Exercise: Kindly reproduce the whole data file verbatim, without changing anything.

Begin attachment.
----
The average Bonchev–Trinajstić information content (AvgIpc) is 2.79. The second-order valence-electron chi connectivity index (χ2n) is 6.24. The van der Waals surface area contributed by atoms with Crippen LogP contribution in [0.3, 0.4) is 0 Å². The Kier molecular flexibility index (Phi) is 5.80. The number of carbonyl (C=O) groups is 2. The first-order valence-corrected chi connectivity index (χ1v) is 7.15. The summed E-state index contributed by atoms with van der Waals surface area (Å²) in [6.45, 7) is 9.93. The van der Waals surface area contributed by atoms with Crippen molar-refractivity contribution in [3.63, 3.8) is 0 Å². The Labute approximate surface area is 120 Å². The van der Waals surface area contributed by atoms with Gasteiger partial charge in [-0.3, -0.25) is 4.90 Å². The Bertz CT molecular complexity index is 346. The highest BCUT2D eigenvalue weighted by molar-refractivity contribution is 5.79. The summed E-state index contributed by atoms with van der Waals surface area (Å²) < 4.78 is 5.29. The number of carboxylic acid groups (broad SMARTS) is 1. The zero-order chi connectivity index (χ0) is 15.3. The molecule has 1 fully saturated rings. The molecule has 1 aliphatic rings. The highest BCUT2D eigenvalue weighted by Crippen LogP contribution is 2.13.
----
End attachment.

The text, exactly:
The average Bonchev–Trinajstić information content (AvgIpc) is 2.79. The second-order valence-electron chi connectivity index (χ2n) is 6.24. The van der Waals surface area contributed by atoms with Crippen LogP contribution in [0.3, 0.4) is 0 Å². The Kier molecular flexibility index (Phi) is 5.80. The number of carbonyl (C=O) groups is 2. The first-order valence-corrected chi connectivity index (χ1v) is 7.15. The summed E-state index contributed by atoms with van der Waals surface area (Å²) in [6.45, 7) is 9.93. The van der Waals surface area contributed by atoms with Crippen molar-refractivity contribution in [3.63, 3.8) is 0 Å². The Labute approximate surface area is 120 Å². The van der Waals surface area contributed by atoms with Gasteiger partial charge in [-0.3, -0.25) is 4.90 Å². The Bertz CT molecular complexity index is 346. The highest BCUT2D eigenvalue weighted by molar-refractivity contribution is 5.79. The summed E-state index contributed by atoms with van der Waals surface area (Å²) < 4.78 is 5.29. The number of carboxylic acid groups (broad SMARTS) is 1. The zero-order chi connectivity index (χ0) is 15.3. The molecule has 1 fully saturated rings. The molecule has 1 aliphatic rings. The highest BCUT2D eigenvalue weighted by Crippen LogP contribution is 2.13.